Asian subterranean termites spread to West Florida
Asian subterranean termitea tropical species not native to the United States, was first detected in Tampaone of the main cities on the west coast of Florida, outside the area where it had been previously found.
The University of Florida Institute of Food and Agricultural Sciences (UF/IFAS) released a statement Tuesday detailing that they confirmed. the presence of these termites, whose scientific name is Coptotermes gestroiin Hillsborough County, where Tampa is located.
He has emphasized that the finding “indicates that are expanding their territory in the state” and that researchers are concerned about the abundance of specimens that Hillsborough pest control operators found and sent for identification since early March.
“This invasive subterranean termite species is not only a major structural pest, as it also can cause serious damage to urban trees“, said Thomas Chouvenc, professor of urban entomology at the UF/IFAS Research and Education Center.
Chouvenc has said that Asian subterranean termite colonies. “often infest and hollow out large, healthy trees.”
The infestation in Tampa is of concern
Research, by Chouvenc, has confirmed that Asian subterranean termites are now established in south Tampa, a fact ratified by pest control companies using the UF/IFAS identification service.
Researchers estimate that the initial infestation may have occurred 7 to 10 years ago.although only now was it possible to detect it.
“The presence of this termite in Tampa constitutes the northernmost point of infestation in the state, implying that. other cities on the west coast of Floridasouth of Tampa, are potentially at risk of becoming established in the next few years or are already established but have not been detected,” he said.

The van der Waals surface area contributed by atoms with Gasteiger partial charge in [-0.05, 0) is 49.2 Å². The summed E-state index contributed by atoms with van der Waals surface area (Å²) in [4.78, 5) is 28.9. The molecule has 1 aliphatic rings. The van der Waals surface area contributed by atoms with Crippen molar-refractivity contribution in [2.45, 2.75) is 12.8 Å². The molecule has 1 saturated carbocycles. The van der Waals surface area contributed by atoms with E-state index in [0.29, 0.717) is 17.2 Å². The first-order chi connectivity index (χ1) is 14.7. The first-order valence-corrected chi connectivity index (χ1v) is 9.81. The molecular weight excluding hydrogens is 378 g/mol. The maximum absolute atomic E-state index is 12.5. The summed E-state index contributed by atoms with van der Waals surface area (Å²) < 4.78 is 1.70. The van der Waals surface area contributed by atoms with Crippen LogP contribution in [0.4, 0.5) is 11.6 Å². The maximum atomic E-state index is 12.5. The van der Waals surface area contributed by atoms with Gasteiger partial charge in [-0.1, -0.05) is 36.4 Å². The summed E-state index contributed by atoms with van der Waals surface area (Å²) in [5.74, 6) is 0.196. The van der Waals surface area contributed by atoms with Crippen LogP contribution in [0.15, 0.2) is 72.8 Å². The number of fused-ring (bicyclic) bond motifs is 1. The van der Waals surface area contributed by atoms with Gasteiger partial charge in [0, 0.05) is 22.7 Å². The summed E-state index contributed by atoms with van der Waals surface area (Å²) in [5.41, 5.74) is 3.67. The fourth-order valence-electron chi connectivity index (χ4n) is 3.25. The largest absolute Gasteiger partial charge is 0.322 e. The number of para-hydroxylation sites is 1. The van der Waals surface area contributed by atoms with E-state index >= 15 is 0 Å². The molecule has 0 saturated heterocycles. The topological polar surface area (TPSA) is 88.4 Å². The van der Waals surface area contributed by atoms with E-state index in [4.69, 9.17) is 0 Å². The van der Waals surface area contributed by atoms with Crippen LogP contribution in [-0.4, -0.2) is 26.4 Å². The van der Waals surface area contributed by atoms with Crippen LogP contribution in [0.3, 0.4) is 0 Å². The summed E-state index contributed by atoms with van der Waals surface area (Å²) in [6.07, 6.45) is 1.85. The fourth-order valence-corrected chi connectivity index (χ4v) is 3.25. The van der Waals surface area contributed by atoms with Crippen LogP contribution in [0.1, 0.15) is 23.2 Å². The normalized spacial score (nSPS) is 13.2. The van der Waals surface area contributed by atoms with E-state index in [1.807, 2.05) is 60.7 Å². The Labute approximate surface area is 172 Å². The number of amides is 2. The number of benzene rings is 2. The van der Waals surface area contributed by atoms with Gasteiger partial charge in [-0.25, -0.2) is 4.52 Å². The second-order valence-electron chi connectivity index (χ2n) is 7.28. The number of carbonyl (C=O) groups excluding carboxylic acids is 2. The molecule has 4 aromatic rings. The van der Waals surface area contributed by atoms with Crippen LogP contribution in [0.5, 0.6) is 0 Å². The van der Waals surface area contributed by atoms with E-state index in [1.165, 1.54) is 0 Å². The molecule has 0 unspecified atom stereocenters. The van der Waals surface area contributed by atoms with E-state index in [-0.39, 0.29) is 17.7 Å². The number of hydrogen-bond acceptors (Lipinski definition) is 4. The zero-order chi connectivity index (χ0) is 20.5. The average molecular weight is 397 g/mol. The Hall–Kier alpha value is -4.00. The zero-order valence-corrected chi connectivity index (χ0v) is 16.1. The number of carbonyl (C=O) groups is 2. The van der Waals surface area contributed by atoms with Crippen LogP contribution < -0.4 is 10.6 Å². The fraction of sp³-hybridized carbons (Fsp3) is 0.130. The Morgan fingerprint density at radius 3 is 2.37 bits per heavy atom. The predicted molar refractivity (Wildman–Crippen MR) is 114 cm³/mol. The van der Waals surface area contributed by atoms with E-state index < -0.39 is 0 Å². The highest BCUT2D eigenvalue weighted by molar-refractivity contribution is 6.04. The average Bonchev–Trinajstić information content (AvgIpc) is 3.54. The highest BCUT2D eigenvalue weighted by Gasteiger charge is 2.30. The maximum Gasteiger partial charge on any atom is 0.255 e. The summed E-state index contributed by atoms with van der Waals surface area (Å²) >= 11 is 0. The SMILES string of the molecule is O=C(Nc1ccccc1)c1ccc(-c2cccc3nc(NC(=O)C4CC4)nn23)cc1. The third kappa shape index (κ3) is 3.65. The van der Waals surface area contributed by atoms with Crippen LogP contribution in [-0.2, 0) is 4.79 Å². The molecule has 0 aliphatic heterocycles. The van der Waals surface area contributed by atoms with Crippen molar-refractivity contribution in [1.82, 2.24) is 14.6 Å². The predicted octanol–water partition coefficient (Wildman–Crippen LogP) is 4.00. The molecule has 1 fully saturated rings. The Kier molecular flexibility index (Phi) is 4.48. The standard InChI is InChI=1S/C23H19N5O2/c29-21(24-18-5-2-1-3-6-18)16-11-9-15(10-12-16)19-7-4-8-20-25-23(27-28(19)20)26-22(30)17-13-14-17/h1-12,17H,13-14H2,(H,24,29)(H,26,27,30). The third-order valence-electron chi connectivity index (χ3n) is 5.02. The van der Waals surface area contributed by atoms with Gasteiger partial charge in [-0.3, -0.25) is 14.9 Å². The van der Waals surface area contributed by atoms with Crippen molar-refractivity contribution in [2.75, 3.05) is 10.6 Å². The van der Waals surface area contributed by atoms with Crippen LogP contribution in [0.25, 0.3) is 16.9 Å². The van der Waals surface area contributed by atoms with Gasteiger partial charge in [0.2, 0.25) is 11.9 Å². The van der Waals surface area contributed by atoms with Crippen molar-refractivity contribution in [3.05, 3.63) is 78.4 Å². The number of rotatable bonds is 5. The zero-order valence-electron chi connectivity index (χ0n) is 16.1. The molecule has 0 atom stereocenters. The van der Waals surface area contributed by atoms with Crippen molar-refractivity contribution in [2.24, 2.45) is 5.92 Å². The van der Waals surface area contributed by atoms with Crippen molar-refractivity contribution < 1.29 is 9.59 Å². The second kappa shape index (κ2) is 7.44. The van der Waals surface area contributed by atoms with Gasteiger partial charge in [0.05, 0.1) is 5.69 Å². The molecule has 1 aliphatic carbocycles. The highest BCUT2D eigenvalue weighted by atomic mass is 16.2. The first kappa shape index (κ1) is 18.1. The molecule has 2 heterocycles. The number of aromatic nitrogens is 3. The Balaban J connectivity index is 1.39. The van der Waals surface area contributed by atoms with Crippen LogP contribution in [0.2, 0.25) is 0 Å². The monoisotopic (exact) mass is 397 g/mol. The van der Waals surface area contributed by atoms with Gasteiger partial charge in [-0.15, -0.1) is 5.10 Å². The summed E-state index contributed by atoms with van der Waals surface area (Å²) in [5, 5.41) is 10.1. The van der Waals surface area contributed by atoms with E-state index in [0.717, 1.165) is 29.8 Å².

Known as the “tropical relative” of the Formosan subterranean termite.increasingly contributes to the billions of dollars annually in structural damage caused by termites.
The termite came to Miami first
The Asian subterranean termite was detected for the first time in the late 1990s in Miami and had so far spread to four cities in southeast Florida, including Riviera Beach, Fort Lauderdale, Miami and Key West.
“Until now, Asian subterranean termite has been restricted to southeast Florida because it requires the tropical climate,” Chouvenc has said.
Regarding the Formosan subterranean termite.the communiqué emphasizes that in the last four decades it has increased its distribution area and poses a potential risk of damage in most major cities in Florida, from Miami to Jacksonville.
A mature colony including millions of termites. may produce winged termites per season that fly in large swarms.
“When winged termites fly from a docked shipthey can form colonies on the land near the ship and, if the weather is appropriate, settle and become part of the local ecosystem,” he explained.
Asian subterranean termites are initially detected in treeswhere colonies begin to form in mud tubes made of soil and wood combined with their saliva.
Researchers recommend periodic tree inspections for termite activity to promote early detection in areas where infestations are confirmed.